Ultimately, any virtue a person has is a gift from the Almighty.
If a person has nothing of his own and someone gives him a present, he does not feel arrogant. It was an act of kindness and he feels fortunate to receive it. This will be the attitude of anyone whose eyes are open and who sees the reality of his own human frailty, yet was fortunate to receive the kindness of the Almighty.
A person with true humility has these behavioral aspects:
- He speaks in a pleasant manner to all people.
- He does not insult others or put them down.
- His posture and mannerisms are in the average range - neither boisterous nor meek. - He is willing to sit next to simple people and not only those he considers important.
- He is able to tolerate the slights and insults of others.
- He flees from personal honor.
- He shows honor and respect to every human being - both in speech and behavior.
Today, ask yourself: "What am I most proud of?" View it as a special gift from the Creator to you. This will give you a more profound appreciation, and a greater sense of humility.
Normally my Torah goes out from Jerusalem as the profits say it does. Today, this piece is going out from Eliat, Israel as I am here for Shabbat. While it does not have the hollines of Jerusaelem, in the winter it has some more heat (heat vs holliness).
Imagining angels fighting for room on a narrow ladder while going up and down is comical. So is the awful translation of "ladder" in Jacob's dream, Genesis 28:12. For millennia the closest to ladders were like telephone poles with climbable spikes. Having two parallel posts with rungs is recent, way after the Biblical period. The Bible does have climbable RAMPS at the Tabernacle and Temples. Unlike a ladder, one cannot rest at a rung. Spiritually, one is going up or sliding down. In a parallel spiritual vision, the סולם SooLaM to heaven is a SLOLUM-like ramp to the celestial Asgard in Norse Mythology. ... The Samekh-Lamed root of סולם SooLaM in Jeremiah 18:15 is about macadamizing and unlevel road. There is a winding snake-path up Masada, or any hill or spiritual height. NOT A LADDER.
every elephant wants to get into the act!
2011 West Virginia University Marching Band Armed Forces Salute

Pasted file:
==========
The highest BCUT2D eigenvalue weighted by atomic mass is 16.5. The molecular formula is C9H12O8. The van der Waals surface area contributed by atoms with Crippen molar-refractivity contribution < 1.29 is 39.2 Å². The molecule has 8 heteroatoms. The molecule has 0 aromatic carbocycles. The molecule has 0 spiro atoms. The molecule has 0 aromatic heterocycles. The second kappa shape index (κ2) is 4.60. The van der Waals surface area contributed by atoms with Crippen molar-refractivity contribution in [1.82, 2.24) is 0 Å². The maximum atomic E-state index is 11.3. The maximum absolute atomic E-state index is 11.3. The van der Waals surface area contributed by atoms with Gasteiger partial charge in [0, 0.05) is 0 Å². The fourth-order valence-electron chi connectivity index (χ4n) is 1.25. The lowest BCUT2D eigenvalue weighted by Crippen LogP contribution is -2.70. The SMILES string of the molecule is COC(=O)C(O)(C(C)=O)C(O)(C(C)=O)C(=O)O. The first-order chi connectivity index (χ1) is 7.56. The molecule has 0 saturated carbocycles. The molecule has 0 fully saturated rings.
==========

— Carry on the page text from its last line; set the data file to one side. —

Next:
No celebration of our freedom can be complete without a tribute to the brave men and women who have sacrificed so much to preserve and protect our country. The WVU Band presents our "Armed Forces Salute," which features a medley of the songs from all branches of our great military. This selection will close with a stirring rendition of "America, The Beautiful." • The United States Army! • The United States Coast Guard! • The United States Marines! • The United States Air Force! • The United States Navy! No one can argue the great service that the men and women of the armed services have provided to our nation over the centuries. By serving in two World Wars, the Korean War, Vietnam, Desert Storm, Afghanistan, Operations Iraqi Freedom and Enduring Freedom, and in the war on Terror, as well as continually providing support and aid to those in need when all types of disasters strike, our American service men and women have made us all swell with pride. Therefore, we pay honor to all the brave men and women who helped to make, and continue to make this country, the greatest nation on earth! The WVU Band would like to thank the following individuals for helping to make our Patriotic Show possible: • J.T. Martin Fire & Safety of Clarksburg, WV for the assistance with the fire extinguishers • Dr. Jeffry Johnson and the members of the WVU University Choir and Women's Choir • Stu & Joyce Robbins for their generous donation that purchased our large American flag several years ago. Thank you to all of these individuals for their support of the West Virginia University Marching Band! Fans of the WVU Marching Band are asked to check out our web site at http://www.wvuband.org. Photos from this show can be found at http://bit.ly/szrDLF